What are all the possible rational zeros for #f(x)=x^3+5x^2-11x-6# and how do you find all zeros?

1 Answer
Oct 26, 2016

Answer:

#f(x)# has zeros #2# and #-7/2+-sqrt(37)/2#

Explanation:

#f(x) = x^3+5x^2-11x-6#

By the rational roots theorem, any rational zeros of #f(x)# are expressible in the form #p/q# for integers #p, q# with #p# a divisor of the constant term #6# and #q# a divisor of the coefficient #1# of the leading term.

Thats means that the only possible rational zeros are:

#+-1, +-2, +-3, +-6#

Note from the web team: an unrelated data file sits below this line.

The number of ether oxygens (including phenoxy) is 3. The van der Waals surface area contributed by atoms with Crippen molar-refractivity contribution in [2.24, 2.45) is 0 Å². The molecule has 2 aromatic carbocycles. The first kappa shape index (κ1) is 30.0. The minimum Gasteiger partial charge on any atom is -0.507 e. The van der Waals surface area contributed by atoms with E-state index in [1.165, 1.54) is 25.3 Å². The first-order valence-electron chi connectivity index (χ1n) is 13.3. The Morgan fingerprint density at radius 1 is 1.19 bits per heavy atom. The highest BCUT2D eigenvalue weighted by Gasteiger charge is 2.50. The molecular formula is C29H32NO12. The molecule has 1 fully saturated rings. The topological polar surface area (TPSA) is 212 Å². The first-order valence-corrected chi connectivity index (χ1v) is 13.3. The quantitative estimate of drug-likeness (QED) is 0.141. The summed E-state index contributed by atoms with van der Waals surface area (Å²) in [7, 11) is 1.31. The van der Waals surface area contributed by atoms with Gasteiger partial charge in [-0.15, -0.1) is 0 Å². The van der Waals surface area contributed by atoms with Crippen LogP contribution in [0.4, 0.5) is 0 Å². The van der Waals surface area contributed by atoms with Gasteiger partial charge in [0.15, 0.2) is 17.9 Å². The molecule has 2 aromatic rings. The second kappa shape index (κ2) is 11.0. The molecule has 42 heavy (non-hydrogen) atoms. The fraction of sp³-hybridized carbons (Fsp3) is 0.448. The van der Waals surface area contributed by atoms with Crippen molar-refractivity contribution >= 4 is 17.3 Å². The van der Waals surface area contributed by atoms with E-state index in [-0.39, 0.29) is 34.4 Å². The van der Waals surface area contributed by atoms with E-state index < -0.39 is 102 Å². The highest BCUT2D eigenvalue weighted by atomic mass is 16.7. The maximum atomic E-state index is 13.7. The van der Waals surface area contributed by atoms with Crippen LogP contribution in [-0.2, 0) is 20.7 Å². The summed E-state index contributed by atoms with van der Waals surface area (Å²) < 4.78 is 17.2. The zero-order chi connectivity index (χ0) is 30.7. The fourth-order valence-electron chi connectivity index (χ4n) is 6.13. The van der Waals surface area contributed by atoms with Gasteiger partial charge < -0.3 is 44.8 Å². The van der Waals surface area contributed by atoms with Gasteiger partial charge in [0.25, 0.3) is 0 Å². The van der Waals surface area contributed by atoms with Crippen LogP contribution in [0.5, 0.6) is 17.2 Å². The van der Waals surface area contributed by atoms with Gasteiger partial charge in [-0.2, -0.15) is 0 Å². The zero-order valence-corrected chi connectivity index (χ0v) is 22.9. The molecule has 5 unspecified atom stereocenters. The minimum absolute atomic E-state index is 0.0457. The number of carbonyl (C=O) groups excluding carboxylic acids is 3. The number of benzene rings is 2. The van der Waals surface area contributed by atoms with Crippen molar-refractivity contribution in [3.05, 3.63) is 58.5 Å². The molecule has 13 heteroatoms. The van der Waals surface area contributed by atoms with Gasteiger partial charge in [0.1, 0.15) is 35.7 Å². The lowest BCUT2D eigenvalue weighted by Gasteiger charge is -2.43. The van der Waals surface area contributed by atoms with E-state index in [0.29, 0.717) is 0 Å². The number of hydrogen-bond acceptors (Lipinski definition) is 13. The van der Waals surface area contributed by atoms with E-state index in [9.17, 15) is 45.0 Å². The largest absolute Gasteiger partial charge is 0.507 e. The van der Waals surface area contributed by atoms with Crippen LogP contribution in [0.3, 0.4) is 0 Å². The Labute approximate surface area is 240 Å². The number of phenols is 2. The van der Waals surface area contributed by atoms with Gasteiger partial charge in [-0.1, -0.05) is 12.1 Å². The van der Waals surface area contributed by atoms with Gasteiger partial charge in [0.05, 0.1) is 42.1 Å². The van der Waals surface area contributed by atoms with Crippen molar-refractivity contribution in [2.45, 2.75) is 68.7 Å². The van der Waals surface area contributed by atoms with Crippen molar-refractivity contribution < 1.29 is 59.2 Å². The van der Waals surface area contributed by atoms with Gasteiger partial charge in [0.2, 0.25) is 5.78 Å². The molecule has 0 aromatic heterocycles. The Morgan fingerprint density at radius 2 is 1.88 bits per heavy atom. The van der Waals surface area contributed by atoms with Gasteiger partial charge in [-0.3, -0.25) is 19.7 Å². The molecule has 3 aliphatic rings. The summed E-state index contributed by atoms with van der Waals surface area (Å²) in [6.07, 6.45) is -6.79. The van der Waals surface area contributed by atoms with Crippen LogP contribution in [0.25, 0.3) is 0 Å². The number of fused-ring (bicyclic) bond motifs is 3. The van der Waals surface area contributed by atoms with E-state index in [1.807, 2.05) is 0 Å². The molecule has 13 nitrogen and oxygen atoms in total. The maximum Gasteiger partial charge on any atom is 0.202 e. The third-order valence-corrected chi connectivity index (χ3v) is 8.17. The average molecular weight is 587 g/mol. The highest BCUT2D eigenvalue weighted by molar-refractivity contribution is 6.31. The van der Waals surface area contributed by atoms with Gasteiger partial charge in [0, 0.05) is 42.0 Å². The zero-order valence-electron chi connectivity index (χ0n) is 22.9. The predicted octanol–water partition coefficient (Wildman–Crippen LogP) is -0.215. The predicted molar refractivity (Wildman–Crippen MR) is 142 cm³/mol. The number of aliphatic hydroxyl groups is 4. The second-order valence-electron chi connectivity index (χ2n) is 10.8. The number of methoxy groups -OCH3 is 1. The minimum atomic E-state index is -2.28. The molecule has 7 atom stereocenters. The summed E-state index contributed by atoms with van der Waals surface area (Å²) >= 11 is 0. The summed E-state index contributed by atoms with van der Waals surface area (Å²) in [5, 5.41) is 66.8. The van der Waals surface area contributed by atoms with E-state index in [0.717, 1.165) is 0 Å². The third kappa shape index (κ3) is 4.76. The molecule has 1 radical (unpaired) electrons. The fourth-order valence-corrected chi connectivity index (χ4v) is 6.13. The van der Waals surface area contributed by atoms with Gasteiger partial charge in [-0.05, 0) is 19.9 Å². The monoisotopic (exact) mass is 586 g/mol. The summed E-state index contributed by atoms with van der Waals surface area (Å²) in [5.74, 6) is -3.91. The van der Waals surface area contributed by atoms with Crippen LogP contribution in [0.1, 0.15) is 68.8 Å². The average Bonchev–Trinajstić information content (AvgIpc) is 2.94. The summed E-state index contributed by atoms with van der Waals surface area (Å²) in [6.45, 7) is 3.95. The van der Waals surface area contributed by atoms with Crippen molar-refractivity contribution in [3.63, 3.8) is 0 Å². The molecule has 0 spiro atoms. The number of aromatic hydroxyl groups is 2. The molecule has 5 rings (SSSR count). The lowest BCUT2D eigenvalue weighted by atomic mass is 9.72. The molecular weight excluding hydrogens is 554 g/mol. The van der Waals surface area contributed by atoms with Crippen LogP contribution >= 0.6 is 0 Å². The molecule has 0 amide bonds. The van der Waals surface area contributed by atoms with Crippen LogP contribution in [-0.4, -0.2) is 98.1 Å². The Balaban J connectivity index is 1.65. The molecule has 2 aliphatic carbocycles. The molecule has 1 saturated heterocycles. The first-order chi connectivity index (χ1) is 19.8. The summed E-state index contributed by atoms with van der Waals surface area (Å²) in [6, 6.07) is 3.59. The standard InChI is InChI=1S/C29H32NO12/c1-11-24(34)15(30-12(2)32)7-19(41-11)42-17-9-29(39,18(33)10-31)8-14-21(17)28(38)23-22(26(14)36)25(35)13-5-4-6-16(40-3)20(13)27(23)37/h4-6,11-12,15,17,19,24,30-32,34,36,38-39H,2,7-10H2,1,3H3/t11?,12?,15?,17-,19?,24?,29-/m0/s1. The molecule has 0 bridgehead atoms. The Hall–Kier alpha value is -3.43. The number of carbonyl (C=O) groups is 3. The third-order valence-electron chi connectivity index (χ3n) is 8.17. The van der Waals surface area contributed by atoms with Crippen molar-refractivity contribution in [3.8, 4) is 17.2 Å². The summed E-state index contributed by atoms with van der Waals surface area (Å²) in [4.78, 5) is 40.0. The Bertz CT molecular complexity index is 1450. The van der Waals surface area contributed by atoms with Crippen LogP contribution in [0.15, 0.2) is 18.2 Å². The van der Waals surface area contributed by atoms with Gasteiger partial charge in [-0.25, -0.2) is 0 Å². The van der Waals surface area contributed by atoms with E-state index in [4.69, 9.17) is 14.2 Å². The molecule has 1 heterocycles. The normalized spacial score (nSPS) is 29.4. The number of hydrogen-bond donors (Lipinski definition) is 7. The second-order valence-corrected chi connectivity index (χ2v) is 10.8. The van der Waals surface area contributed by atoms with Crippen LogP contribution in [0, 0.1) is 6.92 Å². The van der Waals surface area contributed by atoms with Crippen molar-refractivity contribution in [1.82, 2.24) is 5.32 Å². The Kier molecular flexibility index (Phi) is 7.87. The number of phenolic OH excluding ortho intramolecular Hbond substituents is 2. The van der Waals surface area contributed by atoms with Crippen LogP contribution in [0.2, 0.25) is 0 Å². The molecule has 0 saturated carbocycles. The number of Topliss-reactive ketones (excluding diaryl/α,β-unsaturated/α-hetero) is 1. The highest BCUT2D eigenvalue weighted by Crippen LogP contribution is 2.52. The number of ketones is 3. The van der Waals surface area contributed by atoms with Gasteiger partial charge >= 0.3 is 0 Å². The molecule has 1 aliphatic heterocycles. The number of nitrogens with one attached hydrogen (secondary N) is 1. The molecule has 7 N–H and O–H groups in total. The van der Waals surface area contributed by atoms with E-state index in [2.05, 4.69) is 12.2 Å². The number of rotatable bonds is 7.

In addition, note that the signs of the coefficients of #f(x)# are in the pattern: #+ + - -#. With one change of sign, Descartes' Rule of Signs tells us that #f(x)# has exactly one positive Real zero. So let's try the positive rational possibilities first:

#f(1) = 1+5-11+6 = 1#

#f(2) = 8+5(4)-11(2)-6 = 8+20-22-6 = 0#

So #x=2# is a zero and #(x-2)# a factor of #f(x)#:

#x^3+5x^2-11x-6 = (x-2)(x^2+7x+3)#

The remaining two zeros are roots of the quadratic: #x^2+7x+3 = 0#, which we can solve using the quadratic formula:

#x = (-b+-sqrt(b^2-4ac))/(2a)#

#color(white)(x) = (-7+-sqrt(7^2-4(1)(3)))/(2*1)#

#color(white)(x) = (-7+-sqrt(49-12))/2#

#color(white)(x) = -7/2+-sqrt(37)/2#